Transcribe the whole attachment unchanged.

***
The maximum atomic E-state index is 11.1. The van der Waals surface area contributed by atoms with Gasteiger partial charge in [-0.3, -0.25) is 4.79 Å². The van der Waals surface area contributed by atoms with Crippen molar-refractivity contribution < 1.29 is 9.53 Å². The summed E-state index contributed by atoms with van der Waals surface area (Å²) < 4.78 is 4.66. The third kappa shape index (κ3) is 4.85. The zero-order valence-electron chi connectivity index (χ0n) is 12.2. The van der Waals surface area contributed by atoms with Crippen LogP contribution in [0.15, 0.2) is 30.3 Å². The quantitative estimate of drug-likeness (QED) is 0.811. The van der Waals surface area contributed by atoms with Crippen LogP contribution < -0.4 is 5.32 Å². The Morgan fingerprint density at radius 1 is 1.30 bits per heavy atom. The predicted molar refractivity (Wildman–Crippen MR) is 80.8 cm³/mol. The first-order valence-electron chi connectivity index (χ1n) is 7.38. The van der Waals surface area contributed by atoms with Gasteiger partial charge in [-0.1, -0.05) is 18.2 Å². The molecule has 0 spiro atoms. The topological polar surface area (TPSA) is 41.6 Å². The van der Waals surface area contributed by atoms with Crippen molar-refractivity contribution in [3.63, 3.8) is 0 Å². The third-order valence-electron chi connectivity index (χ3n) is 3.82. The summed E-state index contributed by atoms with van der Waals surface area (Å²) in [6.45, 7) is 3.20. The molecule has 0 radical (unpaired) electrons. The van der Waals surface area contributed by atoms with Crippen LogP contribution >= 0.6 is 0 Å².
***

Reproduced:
The maximum atomic E-state index is 11.1. The van der Waals surface area contributed by atoms with Gasteiger partial charge in [-0.3, -0.25) is 4.79 Å². The van der Waals surface area contributed by atoms with Crippen molar-refractivity contribution < 1.29 is 9.53 Å². The summed E-state index contributed by atoms with van der Waals surface area (Å²) < 4.78 is 4.66. The third kappa shape index (κ3) is 4.85. The zero-order valence-electron chi connectivity index (χ0n) is 12.2. The van der Waals surface area contributed by atoms with Crippen LogP contribution in [0.15, 0.2) is 30.3 Å². The quantitative estimate of drug-likeness (QED) is 0.811. The van der Waals surface area contributed by atoms with Crippen LogP contribution < -0.4 is 5.32 Å². The Morgan fingerprint density at radius 1 is 1.30 bits per heavy atom. The predicted molar refractivity (Wildman–Crippen MR) is 80.8 cm³/mol. The first-order valence-electron chi connectivity index (χ1n) is 7.38. The van der Waals surface area contributed by atoms with Gasteiger partial charge in [-0.1, -0.05) is 18.2 Å². The molecule has 0 spiro atoms. The topological polar surface area (TPSA) is 41.6 Å². The van der Waals surface area contributed by atoms with Crippen molar-refractivity contribution in [3.63, 3.8) is 0 Å². The third-order valence-electron chi connectivity index (χ3n) is 3.82. The summed E-state index contributed by atoms with van der Waals surface area (Å²) in [6.45, 7) is 3.20. The molecule has 0 radical (unpaired) electrons. The van der Waals surface area contributed by atoms with Crippen LogP contribution >= 0.6 is 0 Å².